Being that this was well over 20 years ago, one star kid have a hard time remembering this. However, Anita made the learning environment unique and fun. I absolutely believe that music should be in every schools curriculum as I am the perfect example. While gen ed classes are important music allowed me to express myself and give me an opportunity I would never had had the chance otherwise. Anita wasn't a teacher showing up for her job, she had passion about the entire profession. While I am no longer playing I absolutely intend for my children to participate in their music classes (if offered). the three years I had the opportunity to be a pupil of Anita's was extremely influential even in my current career now. Thank you Anita for everything! Regards, Steve Doyle
I was a student of Ms. Brown's from the late 1980s through 1993 (I graduated high school in 1995, but transferred to a different school for the last two years). I took regular music class with her, as well as orchestra, and was lucky to be in the children's chorus she brought to a local production of Carmina Burana. I played piano in orchestra, and although I don't play music with people anymore, I remember what a truly wonderful experience it was - in that student orchestra and the children's chorus - to be a small part in a much larger musical performance. There's nothing like it. I remember learning Pink Floyd's Us and Them in her class, and other great songs that felt *real* to a kid, and I remember her having me tutor my friend in piano and fully enjoying that experience. Now, while I rarely play anymore, I have my 8-year-old daughter in piano lessons, and I encourage her every chance I get to enjoy music (she especially loves to write songs); I also sporadically attempt to learn guitar. In my free time, going to live music is my very favorite thing, and I think I can trace my love for concerts to the listening I first learned to do in Ms. Brown's class. Music is unquestionably very important in my life, and I think it is absolutely essential to a fully realized life. Thank you so much Ms. Brown! I'm so lucky to have had you as my teacher! Currently, I live in central rural Virginia, and I work as a copy editor at the University of Virginia.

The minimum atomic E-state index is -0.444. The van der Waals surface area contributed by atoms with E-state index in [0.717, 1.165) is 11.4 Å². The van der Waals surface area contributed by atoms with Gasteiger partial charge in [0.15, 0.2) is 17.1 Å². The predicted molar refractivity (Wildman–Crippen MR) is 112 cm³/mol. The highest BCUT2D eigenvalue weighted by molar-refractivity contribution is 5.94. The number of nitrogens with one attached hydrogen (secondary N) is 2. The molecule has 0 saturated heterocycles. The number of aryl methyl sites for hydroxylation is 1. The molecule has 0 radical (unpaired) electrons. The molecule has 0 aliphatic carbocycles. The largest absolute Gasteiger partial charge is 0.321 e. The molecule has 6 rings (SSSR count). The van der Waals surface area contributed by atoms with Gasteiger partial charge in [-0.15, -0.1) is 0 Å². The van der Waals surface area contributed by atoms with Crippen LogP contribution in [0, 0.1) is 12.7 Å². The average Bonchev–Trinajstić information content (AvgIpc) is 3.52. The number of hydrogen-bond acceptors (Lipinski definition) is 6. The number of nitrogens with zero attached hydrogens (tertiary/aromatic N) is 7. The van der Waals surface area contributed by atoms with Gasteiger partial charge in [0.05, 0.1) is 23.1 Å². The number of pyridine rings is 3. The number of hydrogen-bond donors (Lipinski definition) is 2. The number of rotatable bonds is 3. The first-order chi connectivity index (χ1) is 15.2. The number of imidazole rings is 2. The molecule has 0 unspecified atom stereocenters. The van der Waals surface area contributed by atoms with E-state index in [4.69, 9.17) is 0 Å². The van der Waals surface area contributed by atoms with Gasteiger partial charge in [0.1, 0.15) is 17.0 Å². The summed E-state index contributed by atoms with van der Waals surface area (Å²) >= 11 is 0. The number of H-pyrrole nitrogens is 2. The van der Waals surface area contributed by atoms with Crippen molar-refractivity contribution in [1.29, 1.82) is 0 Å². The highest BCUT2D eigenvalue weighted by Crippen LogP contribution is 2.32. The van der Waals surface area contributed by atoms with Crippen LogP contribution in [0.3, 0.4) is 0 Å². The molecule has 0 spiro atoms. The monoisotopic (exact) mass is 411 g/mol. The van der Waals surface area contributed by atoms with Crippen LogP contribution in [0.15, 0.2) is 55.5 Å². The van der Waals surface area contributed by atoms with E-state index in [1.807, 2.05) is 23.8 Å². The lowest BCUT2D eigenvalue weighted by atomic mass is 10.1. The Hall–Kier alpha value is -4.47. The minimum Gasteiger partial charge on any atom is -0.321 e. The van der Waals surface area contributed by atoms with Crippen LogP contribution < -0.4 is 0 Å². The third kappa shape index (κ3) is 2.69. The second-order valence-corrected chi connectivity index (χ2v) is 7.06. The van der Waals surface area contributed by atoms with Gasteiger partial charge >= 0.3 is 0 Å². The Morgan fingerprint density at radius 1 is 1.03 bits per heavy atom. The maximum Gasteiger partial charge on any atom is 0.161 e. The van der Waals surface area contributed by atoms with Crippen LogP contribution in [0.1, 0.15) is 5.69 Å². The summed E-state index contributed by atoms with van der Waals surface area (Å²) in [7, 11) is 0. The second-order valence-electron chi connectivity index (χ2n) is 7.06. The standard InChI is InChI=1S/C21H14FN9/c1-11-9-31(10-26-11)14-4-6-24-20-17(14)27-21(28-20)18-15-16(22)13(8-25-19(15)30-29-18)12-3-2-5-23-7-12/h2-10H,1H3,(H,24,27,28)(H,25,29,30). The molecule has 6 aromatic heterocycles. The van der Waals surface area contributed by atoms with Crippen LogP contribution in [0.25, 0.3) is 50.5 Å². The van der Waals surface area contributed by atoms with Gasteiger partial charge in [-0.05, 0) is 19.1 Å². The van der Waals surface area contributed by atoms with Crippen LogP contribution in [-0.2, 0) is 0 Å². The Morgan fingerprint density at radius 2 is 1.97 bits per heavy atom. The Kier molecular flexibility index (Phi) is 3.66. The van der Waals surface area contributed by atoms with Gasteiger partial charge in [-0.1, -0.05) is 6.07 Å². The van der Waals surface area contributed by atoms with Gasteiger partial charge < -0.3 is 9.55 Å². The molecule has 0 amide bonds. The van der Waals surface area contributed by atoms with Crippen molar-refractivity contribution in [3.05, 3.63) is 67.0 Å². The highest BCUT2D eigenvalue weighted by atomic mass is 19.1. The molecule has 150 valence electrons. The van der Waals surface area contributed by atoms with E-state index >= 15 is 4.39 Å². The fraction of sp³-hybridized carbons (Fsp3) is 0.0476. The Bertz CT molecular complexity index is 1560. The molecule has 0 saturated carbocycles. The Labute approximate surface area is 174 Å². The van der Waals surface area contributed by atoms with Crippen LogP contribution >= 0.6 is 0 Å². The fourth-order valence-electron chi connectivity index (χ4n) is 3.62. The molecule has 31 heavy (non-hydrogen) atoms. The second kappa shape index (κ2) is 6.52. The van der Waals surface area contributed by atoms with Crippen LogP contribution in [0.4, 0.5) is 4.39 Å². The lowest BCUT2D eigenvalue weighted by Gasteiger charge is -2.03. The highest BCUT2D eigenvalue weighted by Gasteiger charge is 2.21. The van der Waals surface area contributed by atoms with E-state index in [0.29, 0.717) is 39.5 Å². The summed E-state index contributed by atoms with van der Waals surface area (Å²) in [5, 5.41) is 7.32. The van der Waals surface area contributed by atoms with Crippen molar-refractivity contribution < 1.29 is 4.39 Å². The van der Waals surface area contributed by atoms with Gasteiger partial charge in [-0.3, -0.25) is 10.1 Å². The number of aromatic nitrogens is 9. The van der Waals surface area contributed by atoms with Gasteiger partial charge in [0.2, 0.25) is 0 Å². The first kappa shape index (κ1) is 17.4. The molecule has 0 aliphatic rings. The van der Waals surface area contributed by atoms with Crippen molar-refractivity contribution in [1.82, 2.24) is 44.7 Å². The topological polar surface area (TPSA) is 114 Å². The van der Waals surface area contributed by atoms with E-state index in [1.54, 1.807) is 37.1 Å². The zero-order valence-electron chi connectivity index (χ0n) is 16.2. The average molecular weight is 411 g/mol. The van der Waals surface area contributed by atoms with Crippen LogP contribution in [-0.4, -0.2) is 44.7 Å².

Ms. Brown's music room at Clarkstown High School North '92-94 was safe place for me. I'd skip class and spend my lunches there to geek out on music and refine my craft. Her passion for music was contagious. I'd bring her demo tapes and ELP sheet music to pour over. I'll forever remember arranging Zeppelin's "Rain Song" with her on piano (still play it, btw). She pushed the boundaries of music curriculum at CHSN, and I soon found myself playing bass in the school's jazz/funk band where we'd tear up songs like Watermelon Man and Expressway to Your Heart. Good times, and such formative years. Music education with Ms. Brown and otherwise was integral to the path that lead me to become a music professional. Presently, I own a music production and licensing company and live in Jersey City.
I had a wonderful time playing in her class At the time Anita introduced me to music and songs that I normally wouldn't listen to at all. Not only did she play the songs but she would make musical arrangements that allowed the whole class to participate. Good times. We traveled to a jazz festival in Boston and did our thing I felt that Anita was one of those teachers that really cared and always put 110% of effort into her classes. I still play the Miles Davis song on keys to warm up. 30 years later. Thanks Ms Brown Ps. Right on